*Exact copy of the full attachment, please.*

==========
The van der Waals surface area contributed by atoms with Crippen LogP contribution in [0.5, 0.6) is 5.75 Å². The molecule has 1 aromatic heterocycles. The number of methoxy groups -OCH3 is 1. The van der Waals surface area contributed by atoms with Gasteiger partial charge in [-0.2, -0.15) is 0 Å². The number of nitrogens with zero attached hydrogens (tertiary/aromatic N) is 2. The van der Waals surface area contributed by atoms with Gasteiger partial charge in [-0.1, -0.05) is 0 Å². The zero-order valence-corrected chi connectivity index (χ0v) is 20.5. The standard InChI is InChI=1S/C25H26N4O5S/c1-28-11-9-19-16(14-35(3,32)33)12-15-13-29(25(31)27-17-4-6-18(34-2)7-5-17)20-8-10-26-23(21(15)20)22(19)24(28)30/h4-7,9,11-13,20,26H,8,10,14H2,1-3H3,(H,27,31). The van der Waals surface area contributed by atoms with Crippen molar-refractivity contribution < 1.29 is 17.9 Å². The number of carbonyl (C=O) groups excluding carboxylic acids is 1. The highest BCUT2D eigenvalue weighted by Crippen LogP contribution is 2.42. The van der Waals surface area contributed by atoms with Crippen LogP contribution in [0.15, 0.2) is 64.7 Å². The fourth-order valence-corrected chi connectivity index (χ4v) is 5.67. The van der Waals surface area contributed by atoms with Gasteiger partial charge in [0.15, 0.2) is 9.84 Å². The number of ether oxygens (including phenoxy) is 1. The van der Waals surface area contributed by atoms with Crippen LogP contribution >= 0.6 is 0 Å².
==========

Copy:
The van der Waals surface area contributed by atoms with Crippen LogP contribution in [0.5, 0.6) is 5.75 Å². The molecule has 1 aromatic heterocycles. The number of methoxy groups -OCH3 is 1. The van der Waals surface area contributed by atoms with Gasteiger partial charge in [-0.2, -0.15) is 0 Å². The number of nitrogens with zero attached hydrogens (tertiary/aromatic N) is 2. The van der Waals surface area contributed by atoms with Gasteiger partial charge in [-0.1, -0.05) is 0 Å². The zero-order valence-corrected chi connectivity index (χ0v) is 20.5. The standard InChI is InChI=1S/C25H26N4O5S/c1-28-11-9-19-16(14-35(3,32)33)12-15-13-29(25(31)27-17-4-6-18(34-2)7-5-17)20-8-10-26-23(21(15)20)22(19)24(28)30/h4-7,9,11-13,20,26H,8,10,14H2,1-3H3,(H,27,31). The van der Waals surface area contributed by atoms with Crippen molar-refractivity contribution < 1.29 is 17.9 Å². The number of carbonyl (C=O) groups excluding carboxylic acids is 1. The highest BCUT2D eigenvalue weighted by Crippen LogP contribution is 2.42. The van der Waals surface area contributed by atoms with Crippen LogP contribution in [0.15, 0.2) is 64.7 Å². The fourth-order valence-corrected chi connectivity index (χ4v) is 5.67. The van der Waals surface area contributed by atoms with Gasteiger partial charge in [0.15, 0.2) is 9.84 Å². The number of ether oxygens (including phenoxy) is 1. The van der Waals surface area contributed by atoms with Crippen LogP contribution >= 0.6 is 0 Å².